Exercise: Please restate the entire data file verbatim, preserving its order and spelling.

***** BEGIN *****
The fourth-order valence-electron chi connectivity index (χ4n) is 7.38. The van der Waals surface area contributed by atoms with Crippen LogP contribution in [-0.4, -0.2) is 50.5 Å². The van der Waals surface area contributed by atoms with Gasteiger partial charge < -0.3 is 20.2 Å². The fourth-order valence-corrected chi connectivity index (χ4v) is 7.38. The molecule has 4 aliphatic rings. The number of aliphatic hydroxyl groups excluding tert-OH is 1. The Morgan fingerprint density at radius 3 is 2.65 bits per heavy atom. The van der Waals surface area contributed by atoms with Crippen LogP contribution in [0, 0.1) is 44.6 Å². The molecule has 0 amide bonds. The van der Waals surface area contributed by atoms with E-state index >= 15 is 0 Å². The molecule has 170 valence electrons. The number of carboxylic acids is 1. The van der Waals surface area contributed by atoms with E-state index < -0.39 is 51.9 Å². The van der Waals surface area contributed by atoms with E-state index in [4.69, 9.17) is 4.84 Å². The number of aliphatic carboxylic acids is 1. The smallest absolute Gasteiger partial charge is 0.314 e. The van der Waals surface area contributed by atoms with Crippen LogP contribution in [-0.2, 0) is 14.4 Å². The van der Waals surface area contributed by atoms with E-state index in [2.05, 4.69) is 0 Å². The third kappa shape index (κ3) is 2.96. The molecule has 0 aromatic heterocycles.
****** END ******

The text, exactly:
The fourth-order valence-electron chi connectivity index (χ4n) is 7.38. The van der Waals surface area contributed by atoms with Crippen LogP contribution in [-0.4, -0.2) is 50.5 Å². The van der Waals surface area contributed by atoms with Gasteiger partial charge < -0.3 is 20.2 Å². The fourth-order valence-corrected chi connectivity index (χ4v) is 7.38. The molecule has 4 aliphatic rings. The number of aliphatic hydroxyl groups excluding tert-OH is 1. The Morgan fingerprint density at radius 3 is 2.65 bits per heavy atom. The van der Waals surface area contributed by atoms with Crippen LogP contribution in [0, 0.1) is 44.6 Å². The molecule has 0 amide bonds. The van der Waals surface area contributed by atoms with E-state index >= 15 is 0 Å². The molecule has 170 valence electrons. The number of carboxylic acids is 1. The van der Waals surface area contributed by atoms with E-state index < -0.39 is 51.9 Å². The van der Waals surface area contributed by atoms with E-state index in [4.69, 9.17) is 4.84 Å². The number of aliphatic carboxylic acids is 1. The smallest absolute Gasteiger partial charge is 0.314 e. The van der Waals surface area contributed by atoms with Crippen LogP contribution in [-0.2, 0) is 14.4 Å². The van der Waals surface area contributed by atoms with E-state index in [2.05, 4.69) is 0 Å². The third kappa shape index (κ3) is 2.96. The molecule has 0 aromatic heterocycles.